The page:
The company is growing by broadening its product portfolio, widening its geographical footprint, and by developing its own brands of components and easily customisable products. It has also established a product development consultancy to advise the company’s businesses, and other clients.
The acquisition of Custom Power for the Systems division a year ago makes the US Solid State’s second-biggest geographical market after the UK. The company is planning to establish component distribution channels in continental Europe and the US, where it is also planning to manufacture antennas.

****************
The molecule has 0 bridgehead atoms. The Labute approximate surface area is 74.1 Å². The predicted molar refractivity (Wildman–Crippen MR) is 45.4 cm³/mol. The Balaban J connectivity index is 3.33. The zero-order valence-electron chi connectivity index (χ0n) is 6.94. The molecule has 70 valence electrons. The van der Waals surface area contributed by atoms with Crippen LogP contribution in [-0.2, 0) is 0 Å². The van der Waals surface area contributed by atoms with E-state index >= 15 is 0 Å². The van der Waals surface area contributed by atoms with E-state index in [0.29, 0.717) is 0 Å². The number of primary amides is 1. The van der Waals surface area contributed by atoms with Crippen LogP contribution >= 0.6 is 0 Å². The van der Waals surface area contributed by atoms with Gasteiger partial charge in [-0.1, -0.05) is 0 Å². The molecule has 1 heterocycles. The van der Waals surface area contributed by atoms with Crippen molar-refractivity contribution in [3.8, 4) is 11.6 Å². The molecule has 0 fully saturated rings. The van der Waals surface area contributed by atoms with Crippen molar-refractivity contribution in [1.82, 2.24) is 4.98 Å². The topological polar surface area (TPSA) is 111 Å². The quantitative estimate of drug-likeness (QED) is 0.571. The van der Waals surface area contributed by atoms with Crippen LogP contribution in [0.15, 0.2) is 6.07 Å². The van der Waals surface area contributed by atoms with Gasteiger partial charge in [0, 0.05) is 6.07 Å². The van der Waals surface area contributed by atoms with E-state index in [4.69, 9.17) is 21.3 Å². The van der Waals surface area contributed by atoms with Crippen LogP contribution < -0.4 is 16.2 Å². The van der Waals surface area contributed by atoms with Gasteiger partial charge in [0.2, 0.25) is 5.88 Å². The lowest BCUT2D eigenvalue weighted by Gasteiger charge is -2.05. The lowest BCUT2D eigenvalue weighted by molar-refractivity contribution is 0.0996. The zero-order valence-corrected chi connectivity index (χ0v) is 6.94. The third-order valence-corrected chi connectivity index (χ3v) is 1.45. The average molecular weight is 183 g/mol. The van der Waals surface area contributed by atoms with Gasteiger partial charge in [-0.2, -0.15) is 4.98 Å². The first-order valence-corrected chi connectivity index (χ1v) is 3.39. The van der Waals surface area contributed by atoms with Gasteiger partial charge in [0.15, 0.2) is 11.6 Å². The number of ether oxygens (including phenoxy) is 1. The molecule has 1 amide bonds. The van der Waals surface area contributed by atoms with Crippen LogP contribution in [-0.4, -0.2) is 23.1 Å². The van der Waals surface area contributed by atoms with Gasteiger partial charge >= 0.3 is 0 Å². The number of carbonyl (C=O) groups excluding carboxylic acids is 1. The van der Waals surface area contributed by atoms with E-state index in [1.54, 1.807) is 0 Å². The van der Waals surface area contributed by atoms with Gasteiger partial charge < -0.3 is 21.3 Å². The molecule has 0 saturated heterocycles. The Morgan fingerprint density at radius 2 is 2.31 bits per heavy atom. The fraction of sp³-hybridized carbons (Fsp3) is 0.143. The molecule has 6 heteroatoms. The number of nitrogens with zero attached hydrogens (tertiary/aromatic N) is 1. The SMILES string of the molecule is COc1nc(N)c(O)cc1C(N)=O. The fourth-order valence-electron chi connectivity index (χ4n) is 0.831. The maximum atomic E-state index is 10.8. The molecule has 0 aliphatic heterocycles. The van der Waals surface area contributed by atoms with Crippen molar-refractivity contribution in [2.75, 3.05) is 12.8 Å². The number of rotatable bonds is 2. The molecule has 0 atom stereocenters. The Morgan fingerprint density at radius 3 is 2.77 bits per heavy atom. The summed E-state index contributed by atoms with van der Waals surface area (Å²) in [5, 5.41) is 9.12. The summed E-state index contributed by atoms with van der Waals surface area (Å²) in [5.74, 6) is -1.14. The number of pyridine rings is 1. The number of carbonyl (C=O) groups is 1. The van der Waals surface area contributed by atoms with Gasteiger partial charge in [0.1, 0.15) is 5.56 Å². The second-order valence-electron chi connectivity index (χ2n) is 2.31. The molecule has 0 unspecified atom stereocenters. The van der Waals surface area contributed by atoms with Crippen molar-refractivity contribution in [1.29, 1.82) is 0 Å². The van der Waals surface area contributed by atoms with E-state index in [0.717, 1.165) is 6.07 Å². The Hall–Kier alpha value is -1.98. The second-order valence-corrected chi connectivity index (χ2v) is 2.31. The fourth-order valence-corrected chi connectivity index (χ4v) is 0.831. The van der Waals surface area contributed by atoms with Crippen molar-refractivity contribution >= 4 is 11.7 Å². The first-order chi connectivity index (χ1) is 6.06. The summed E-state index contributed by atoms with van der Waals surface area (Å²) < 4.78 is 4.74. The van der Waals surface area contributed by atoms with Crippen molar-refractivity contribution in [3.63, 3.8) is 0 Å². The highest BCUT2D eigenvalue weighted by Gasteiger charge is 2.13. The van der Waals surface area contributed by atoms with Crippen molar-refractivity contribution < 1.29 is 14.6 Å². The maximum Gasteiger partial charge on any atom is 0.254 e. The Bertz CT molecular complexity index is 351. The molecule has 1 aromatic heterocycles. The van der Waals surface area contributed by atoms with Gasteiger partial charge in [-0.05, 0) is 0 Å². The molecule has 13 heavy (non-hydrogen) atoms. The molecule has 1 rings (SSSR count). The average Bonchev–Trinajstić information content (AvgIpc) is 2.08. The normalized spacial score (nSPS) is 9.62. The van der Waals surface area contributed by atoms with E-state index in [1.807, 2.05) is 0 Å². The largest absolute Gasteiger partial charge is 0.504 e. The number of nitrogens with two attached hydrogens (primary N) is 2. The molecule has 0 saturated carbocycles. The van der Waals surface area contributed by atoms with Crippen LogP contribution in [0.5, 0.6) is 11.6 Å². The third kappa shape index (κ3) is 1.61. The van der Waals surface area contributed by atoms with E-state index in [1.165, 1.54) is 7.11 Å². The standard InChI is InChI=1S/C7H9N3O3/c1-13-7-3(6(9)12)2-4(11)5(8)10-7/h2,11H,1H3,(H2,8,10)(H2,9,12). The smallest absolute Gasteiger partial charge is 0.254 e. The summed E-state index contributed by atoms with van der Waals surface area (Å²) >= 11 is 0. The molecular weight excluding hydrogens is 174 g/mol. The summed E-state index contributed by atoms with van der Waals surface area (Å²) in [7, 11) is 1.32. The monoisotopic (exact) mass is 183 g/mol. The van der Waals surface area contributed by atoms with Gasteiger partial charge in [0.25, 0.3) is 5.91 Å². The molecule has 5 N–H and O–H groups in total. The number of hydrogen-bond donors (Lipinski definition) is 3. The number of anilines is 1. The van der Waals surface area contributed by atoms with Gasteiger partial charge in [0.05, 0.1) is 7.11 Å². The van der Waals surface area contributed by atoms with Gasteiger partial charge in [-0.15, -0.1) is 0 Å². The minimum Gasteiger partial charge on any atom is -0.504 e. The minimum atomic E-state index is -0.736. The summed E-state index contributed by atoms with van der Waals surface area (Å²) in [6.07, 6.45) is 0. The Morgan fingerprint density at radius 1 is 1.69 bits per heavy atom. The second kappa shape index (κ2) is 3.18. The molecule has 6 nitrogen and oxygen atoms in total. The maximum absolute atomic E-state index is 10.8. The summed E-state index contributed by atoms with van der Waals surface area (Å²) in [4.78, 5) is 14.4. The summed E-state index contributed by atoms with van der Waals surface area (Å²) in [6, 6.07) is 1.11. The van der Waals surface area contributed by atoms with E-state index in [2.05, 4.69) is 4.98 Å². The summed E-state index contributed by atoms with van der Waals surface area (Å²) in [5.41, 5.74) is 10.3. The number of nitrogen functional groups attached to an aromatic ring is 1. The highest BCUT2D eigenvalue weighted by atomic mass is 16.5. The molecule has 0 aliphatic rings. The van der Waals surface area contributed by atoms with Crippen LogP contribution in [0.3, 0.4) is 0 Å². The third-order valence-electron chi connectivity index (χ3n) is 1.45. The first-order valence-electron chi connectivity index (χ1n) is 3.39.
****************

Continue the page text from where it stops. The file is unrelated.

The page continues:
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Today, Solid State earns 43% of revenue abroad, much more than it did a few years ago.
Profit margins have been pretty stable over time, but the company has long sought to improve on its 6% average.
After three years of elevated profitability, that may be coming due to the company’s sharpened focus on semi-custom and own-branded products, which attract higher margins.
Semi-custom is like having your cake and eating it. The products are bespoke, but easy to make from common components. The cost of manufacture is less than if the company started from scratch each time, but the products still attract high prices.
The strategy is applicable, for example, to battery modules, now, thanks to the acquisition of Custom Power, the more profitable Systems Division’s biggest product type.